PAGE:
Next, what's the drop-in fee? If there’s language on their site welcoming drop-ins, that’s even better. That means they’re thinking about people like ourselves. Can you sign wavers and pay online? A nice-to-have for sure. Maybe you don’t know what time you can get there. I haven’t been to a place yet that hasn’t been flexible about when you drop in as long as it’s a CrossFit class and not a specialty class. They may also have options like a mini punch card or a week-long fee if you’re there for more than just one visit.
Have they posted the WOD? It’s always good to know what you’re in for. Optionally, if you can’t find the WOD, you can call in and ask. I prefer to do this but I realize not everyone wants to make a project of it. Another factor in my personal decision making is how responsive a place is in getting back to me, how welcoming they sound over the phone and their responses to other questions like do you mind if I scale my workout?
How much time to invest in your search? Realistically, you can probably locate and research a place online within 10-15 minutes. A little more if you call them. However you decide to proceed, the research will be well worth your time. It sets you up for a better experience and gives you the opportunity to find a great workout.
What next? Let them know you're coming. Even if you're not 100% sure you'll make it, you should try to communicate with them to let them know they'll have a drop-in. It helps them more than you might think. I have a piece on this very topic at https://www.dropindiary.com/blog/communicating-before-you-drop-in. Please give it a look.
After you're done...If you liked the experience, give them a nice Google review. You'll be helping the CrossFit you visited and next person looking for a place to drop in.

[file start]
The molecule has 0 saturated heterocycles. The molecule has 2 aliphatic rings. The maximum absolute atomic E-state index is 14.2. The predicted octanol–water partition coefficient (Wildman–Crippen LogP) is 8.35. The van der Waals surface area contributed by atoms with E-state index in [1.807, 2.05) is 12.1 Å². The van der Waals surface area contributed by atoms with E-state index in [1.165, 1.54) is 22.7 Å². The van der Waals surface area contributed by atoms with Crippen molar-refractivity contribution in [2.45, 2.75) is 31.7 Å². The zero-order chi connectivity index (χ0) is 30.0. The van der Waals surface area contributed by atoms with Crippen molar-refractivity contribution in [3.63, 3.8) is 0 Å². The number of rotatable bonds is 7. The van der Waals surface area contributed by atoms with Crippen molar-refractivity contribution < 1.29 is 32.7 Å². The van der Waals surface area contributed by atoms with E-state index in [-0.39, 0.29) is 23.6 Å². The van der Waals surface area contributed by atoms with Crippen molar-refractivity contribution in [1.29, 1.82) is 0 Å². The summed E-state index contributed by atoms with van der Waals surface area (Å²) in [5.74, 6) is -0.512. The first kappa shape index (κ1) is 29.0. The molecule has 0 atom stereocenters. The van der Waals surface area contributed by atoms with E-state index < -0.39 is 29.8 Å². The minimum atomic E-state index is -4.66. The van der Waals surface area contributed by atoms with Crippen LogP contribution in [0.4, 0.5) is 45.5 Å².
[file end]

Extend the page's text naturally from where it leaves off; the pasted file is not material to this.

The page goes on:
If you have any questions, please contact me at firstname.lastname@example.org.
Wishing you safe, healthy and successful travels!
You’re on the road. You’re busy. There’s lots on your mind. So, why spend time to drop in?
There’s plenty of reasons. Not the least of which is it will help you both physically and mentally, thereby increasing your opportunities for success. It’s not easy being on the road, work the whole day and then work more in your hotel room at night. Lots of times the work we would have otherwise done in the office piles up, leaving us with little choice but to work in our hotel room at night. While you want to keep on top of things, it’s just plain unhealthy for your body, mind and spirit taking the all work and no play approach. It’s a different kind of stimulus.
I get it. It’s easy to get cooped up in the hotel with your work; a personal size pizza and the TV as your only company. But what if you got out there and spent just a little time doing something for yourself? From personal experience, I can tell you there’s tangible payback. Let’s count the ways.
What about if you’re on vacation? It’s a great idea to drop in if you can while on vacation. There’s lots of reasons. But that’s a topic for another day.
Wishing you safe, healthy and successful travels.
Author: Matt C.
Write something about yourself. No need to be fancy, just an overview.